The first recipe I'll talk about here is New England Clam Chowder, from Personal Trainer: Cooking. There are tons of recipes and variations for this clam-and-dairy soup, so it's very hard for a nit-picker to point an accusing finger and yell that it's not "authentic" -- whatever that means in this day and age. Which is why it's a natural inclusion for PTC, which is after all aimed at a more generalized audience than WCJO (i.e. an audience that's a bit more timid about actually making stuff in the kitchen).
Ingredients: Now bear in mind that this recipe isn't from some obscure game programmer geek in Japan riffing off of Iron Chef. PTC's recipe database comes directly from the Tsuji Cooking Academy,] which trains both homemakers and professional chefs in the art of cuisine. (One of their principals, Shizuo Tsuji, wrote a classic cookbook called Japanese Cooking: A Simple Art, which is enamored by Nigella Lawson, among others.) So the recipe is written up by professionals, but at the same time it's geared towards a Japanese palate -- which tends not to be as appreciative of super-spiced foods as we are in the West.
Anyway, there are no surprises in the ingredient list: clams (of course), onion, potato, carrot, bacon, butter, stock (I used Campbell's Organic Chicken for this review), milk and cream. (Crackers and Italian parsley are listed, but as garnishes at the end.)
PTC illustrates its recipes with photos, so the clams used here were pretty big, even when canned. Canned baby clams are easier to come by than canned surf clams, so I used that.
Here I should say that using the shopping list function in the grocery store works just as well as using the one provided by WCJO. One major difference: there's a function in PTC that lets you look up a recipe based on the shopping list you've just completed. Very handy, if you don't carry your DS with you all the time.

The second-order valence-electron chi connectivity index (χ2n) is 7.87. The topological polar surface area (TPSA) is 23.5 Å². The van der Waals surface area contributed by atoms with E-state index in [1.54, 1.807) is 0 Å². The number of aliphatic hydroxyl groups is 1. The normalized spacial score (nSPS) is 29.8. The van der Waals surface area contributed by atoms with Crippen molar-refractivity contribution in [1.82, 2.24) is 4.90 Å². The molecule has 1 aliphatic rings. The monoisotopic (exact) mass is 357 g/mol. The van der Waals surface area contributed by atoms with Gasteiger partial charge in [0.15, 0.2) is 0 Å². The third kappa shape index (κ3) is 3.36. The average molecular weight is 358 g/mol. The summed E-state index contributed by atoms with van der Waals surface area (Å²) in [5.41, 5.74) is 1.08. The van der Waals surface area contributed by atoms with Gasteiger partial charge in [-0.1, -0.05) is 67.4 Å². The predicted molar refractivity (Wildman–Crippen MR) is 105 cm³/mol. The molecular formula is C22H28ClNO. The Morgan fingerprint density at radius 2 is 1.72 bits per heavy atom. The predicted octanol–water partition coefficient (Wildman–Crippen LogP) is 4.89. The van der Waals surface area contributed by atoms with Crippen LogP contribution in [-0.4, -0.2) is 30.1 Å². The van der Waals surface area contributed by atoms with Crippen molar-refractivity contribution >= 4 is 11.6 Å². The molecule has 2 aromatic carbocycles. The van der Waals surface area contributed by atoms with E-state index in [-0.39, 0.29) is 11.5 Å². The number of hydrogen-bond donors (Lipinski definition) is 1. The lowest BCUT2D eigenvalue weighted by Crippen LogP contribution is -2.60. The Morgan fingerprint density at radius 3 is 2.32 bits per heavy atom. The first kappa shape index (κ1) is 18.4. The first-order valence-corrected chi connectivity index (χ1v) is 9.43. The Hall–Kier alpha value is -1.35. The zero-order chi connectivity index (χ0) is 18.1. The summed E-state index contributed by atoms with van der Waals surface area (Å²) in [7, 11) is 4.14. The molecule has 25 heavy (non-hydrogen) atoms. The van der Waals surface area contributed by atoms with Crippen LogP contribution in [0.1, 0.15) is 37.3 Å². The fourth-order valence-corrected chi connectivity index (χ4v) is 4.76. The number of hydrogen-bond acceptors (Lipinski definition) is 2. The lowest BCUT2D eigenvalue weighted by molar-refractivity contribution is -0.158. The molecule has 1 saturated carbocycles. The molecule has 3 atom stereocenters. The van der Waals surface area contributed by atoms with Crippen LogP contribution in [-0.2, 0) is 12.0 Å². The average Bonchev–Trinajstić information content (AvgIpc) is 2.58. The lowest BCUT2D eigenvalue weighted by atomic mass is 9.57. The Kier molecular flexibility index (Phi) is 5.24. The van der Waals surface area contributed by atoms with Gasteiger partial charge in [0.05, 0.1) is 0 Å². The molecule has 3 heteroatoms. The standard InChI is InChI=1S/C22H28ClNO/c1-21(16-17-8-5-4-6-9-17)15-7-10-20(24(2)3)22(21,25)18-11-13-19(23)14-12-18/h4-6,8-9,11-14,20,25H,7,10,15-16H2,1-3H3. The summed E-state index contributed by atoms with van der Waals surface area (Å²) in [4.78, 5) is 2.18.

Techniques: One thing PTC does during the step-by-step process is list the equipment used at the start of each step (i.e. a knife and block during the chopping phase, a saucepan during the actual cooking phase). If you've had a lot of experience cooking, you might find that annoying, but for novices I can see that it'd be an important feature.
There is a slight problem that you'll have to get used to: PTC's microphone function may be a little too sensitive, interpreting everything as a voice command -- including the sounds of the knife hitting the chopping block, getting bowls out of the cupboard, and so on. However, unlike WCJO, hands-free use is very easy, so long as you take care to enunciate when speaking to the DS.
As for the techniques themselves, they were pretty much standard: no fancy cutting techniques or equipment required. One step that I never encountered before when making clam chowder was a step to skim off the foam, which appears when adding the stock. (A nice feature of PTC is that, when prompted by voice, you can get more details on a technique or step, such as why it's important to skim the foam off a soup that was meant to be cream-based.)
One step that I think they left out: during the chopping phase (onion, potato, etc.), unless you're dumping the ingredients straight into the saucepan, you're going to want some bowls or containers to put the chopped ingredients in, until you're ready for the actual dumping. This is pure common dog for someone already used to working in the kitchen, but it's still a handy step to remember.
Results: Well, I did say it's a fairly standard recipe. You're not going to blow anyone's taste buds away with this one, but at the same time it's very satisfying. Especially when compared with chowder out of a can, which tends to be sodden with soggy vegs and all too heavy on the salt.
If I wanted to modify it, I might have added chopped celery at the same time as the onion and carrot. I might also add a pinch of something spicy -- curry powder, say, or nutmeg. Not too much, just enough to deliver a hint of a kick. (I did mention that Japanese palate tends to be a bit bland.)
Would I make this recipe again? Easily, with the modifications mentioned above. I'd call it a good beginning.